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Diversity has long been a distinguishing feature of cities and their populations. And yet, novel processes of diversification present new challenges: as postwar immigrants have become settled and recognized parts of the population, ongoing immigration adds to an increasingly heterogeneous population. Furthermore, other processes, such as the development of a broader variety of family forms and concepts of partnership, contribute to an increasing diversity of life trajectories and life concepts, particularly among the inhabitants of large cities. Politically, the recognition of difference and explicit “diversity” policies have gained more prominence.
This project investigates how urban actors in Germany and in France respond to diversity. While a considerable body of research specifically on cities and migration exists, both a changing reality and gaps in the existing literature call for a theoretically and empirically systematic approach. As distinct from previous work, this project extends the focus beyond the city government and administration to a wider range of actors to capture the shift from urban government to urban governance. The implications of governance structures for the representation of previously disadvantaged groups are one key interest of the study. We also study a large number of cities in two countries to allow systematic comparisons of cities and gain insights into what drives their responses to diversity.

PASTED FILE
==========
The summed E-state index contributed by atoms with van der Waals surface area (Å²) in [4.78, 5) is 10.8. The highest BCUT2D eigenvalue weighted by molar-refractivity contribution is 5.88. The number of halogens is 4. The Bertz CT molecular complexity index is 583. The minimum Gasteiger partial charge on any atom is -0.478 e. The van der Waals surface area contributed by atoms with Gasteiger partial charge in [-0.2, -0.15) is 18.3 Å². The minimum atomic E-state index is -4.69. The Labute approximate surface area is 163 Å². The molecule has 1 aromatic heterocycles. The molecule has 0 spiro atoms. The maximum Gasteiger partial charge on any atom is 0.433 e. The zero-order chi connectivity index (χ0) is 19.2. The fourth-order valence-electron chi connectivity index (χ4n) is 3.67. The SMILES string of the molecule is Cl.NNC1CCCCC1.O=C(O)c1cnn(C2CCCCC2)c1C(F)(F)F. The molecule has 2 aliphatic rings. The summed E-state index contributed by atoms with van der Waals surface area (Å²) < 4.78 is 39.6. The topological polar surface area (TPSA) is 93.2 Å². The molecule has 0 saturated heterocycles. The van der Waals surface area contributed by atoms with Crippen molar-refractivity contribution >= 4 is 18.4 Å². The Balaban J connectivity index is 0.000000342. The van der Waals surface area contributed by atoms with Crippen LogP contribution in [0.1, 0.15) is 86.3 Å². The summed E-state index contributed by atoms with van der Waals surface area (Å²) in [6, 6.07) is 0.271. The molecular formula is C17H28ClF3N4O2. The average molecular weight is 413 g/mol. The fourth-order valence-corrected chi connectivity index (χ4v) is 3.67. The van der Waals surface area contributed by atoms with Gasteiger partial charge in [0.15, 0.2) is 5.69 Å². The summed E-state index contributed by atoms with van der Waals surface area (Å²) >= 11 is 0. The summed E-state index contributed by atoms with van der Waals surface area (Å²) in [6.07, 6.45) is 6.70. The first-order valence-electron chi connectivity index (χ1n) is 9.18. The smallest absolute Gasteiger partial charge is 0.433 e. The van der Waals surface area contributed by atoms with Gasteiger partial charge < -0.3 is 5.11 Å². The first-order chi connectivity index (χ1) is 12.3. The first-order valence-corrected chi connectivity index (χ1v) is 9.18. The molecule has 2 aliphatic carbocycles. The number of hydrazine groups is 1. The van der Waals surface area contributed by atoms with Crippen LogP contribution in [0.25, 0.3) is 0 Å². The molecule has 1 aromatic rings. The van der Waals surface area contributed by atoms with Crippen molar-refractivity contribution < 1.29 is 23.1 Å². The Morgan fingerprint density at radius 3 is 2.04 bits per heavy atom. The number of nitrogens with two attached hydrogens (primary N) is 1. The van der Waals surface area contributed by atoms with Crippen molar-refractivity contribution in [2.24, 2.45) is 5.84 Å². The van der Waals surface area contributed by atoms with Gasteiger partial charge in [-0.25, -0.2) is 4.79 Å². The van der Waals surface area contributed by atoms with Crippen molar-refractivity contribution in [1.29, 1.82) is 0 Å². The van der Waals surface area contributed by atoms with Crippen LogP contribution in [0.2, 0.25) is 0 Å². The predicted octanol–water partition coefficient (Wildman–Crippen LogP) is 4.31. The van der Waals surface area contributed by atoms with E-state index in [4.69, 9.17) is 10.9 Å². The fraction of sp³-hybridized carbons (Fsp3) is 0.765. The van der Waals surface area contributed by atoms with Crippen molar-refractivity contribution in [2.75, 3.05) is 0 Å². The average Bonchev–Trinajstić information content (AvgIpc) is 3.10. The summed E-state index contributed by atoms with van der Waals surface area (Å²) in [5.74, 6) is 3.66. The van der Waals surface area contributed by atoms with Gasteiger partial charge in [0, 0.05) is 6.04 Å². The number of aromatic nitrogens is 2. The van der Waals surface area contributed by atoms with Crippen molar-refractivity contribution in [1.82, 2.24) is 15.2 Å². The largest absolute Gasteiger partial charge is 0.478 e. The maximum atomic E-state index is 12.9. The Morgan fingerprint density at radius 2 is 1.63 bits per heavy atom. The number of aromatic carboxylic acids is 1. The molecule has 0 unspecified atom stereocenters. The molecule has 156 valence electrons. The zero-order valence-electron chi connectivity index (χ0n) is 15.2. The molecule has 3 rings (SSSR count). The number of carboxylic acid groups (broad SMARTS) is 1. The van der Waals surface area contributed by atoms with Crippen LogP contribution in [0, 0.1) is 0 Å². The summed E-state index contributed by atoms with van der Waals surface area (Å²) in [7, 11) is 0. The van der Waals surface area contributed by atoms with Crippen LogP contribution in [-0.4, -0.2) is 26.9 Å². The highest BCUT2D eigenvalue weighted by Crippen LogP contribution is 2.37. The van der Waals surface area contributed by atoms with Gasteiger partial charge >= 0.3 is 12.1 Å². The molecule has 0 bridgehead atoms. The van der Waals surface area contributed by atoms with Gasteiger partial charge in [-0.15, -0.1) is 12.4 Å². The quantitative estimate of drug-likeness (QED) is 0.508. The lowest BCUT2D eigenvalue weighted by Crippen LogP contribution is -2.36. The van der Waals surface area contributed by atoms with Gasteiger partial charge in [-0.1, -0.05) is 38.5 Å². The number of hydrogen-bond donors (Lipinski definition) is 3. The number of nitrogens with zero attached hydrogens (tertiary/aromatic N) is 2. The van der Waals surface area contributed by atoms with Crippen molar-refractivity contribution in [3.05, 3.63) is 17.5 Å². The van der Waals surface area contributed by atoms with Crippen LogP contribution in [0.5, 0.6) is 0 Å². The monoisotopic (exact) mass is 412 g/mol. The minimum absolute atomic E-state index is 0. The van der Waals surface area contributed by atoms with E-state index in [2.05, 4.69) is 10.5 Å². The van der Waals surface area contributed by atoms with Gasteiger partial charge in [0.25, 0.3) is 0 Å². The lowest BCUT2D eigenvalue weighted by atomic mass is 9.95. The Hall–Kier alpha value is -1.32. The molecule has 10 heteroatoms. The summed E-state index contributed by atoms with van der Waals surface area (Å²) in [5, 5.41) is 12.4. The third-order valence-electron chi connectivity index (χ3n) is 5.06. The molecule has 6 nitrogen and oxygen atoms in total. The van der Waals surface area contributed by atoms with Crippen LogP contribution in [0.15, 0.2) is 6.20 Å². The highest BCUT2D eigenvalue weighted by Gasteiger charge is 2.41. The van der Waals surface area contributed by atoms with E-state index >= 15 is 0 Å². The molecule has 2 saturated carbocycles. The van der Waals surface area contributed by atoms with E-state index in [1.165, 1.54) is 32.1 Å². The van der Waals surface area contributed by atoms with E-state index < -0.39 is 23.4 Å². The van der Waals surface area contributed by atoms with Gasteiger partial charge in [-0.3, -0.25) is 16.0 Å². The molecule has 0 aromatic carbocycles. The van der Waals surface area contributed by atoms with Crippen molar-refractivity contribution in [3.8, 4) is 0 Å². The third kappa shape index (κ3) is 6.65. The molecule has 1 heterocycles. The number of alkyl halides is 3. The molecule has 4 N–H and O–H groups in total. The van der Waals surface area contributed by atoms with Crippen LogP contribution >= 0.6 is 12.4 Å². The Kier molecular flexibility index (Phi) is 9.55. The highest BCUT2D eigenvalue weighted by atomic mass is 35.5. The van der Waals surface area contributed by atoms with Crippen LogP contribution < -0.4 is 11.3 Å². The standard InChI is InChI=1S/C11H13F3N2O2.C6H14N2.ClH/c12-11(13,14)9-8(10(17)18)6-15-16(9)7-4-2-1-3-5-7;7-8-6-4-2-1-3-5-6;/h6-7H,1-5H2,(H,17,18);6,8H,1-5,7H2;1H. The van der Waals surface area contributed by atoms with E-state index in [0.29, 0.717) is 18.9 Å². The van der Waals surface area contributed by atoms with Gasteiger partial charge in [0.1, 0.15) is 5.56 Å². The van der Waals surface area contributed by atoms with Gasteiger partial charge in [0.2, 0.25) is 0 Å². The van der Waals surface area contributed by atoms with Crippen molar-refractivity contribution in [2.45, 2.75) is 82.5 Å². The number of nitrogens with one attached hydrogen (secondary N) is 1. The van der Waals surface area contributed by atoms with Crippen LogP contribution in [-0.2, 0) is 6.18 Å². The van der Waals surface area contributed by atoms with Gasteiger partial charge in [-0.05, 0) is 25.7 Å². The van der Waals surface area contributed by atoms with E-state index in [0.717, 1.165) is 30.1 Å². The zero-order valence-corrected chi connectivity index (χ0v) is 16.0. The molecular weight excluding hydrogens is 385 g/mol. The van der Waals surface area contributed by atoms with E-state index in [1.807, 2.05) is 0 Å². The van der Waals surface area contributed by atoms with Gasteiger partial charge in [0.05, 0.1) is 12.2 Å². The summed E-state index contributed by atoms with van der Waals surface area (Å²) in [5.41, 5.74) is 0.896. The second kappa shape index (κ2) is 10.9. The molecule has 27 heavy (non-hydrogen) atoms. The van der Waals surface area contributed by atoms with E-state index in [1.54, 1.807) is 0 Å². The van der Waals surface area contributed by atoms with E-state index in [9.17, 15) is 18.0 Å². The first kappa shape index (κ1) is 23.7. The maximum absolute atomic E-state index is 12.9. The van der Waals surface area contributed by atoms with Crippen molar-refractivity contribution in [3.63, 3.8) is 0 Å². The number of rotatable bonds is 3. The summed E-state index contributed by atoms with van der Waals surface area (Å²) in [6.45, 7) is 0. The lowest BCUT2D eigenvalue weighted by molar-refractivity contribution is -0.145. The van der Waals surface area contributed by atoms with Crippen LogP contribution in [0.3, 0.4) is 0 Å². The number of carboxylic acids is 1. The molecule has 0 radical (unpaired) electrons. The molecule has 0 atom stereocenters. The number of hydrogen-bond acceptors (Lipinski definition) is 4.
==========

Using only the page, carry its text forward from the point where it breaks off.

The project started in 2014. It involves a large survey of urban actors in forty major German and French cities, as well as case studies of selected cities, policy fields and organisational developments.
Key research questions are:
- how cities intervene in structures and relevance of diversity (through explicit and implicit diversity policies);
- how diversity is represented in governance networks;
- in what ways responses across cities and the two countries differ and what drives different responses.